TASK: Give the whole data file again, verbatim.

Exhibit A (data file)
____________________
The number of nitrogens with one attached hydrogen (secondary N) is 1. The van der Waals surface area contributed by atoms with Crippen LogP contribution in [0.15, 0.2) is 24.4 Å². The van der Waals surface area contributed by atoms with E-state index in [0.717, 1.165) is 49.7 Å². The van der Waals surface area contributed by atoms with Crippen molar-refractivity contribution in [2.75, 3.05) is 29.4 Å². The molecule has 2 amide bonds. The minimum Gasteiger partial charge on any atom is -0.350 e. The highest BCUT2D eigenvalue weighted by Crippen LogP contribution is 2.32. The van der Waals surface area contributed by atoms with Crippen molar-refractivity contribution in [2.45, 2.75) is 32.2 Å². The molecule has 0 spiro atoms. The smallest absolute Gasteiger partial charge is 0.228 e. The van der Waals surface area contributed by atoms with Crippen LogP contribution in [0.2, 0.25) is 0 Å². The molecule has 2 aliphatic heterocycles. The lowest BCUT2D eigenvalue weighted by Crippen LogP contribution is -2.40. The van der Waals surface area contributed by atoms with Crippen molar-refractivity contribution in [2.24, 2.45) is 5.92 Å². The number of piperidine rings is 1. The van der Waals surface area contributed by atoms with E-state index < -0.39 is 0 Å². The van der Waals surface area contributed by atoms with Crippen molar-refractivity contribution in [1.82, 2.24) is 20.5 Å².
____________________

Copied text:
The number of nitrogens with one attached hydrogen (secondary N) is 1. The van der Waals surface area contributed by atoms with Crippen LogP contribution in [0.15, 0.2) is 24.4 Å². The van der Waals surface area contributed by atoms with E-state index in [0.717, 1.165) is 49.7 Å². The van der Waals surface area contributed by atoms with Crippen molar-refractivity contribution in [2.75, 3.05) is 29.4 Å². The molecule has 2 amide bonds. The minimum Gasteiger partial charge on any atom is -0.350 e. The highest BCUT2D eigenvalue weighted by Crippen LogP contribution is 2.32. The van der Waals surface area contributed by atoms with Crippen molar-refractivity contribution in [2.45, 2.75) is 32.2 Å². The molecule has 0 spiro atoms. The smallest absolute Gasteiger partial charge is 0.228 e. The van der Waals surface area contributed by atoms with Crippen LogP contribution in [0.2, 0.25) is 0 Å². The molecule has 2 aliphatic heterocycles. The lowest BCUT2D eigenvalue weighted by Crippen LogP contribution is -2.40. The van der Waals surface area contributed by atoms with Crippen molar-refractivity contribution in [2.24, 2.45) is 5.92 Å². The number of piperidine rings is 1. The van der Waals surface area contributed by atoms with E-state index < -0.39 is 0 Å². The van der Waals surface area contributed by atoms with Crippen molar-refractivity contribution in [1.82, 2.24) is 20.5 Å².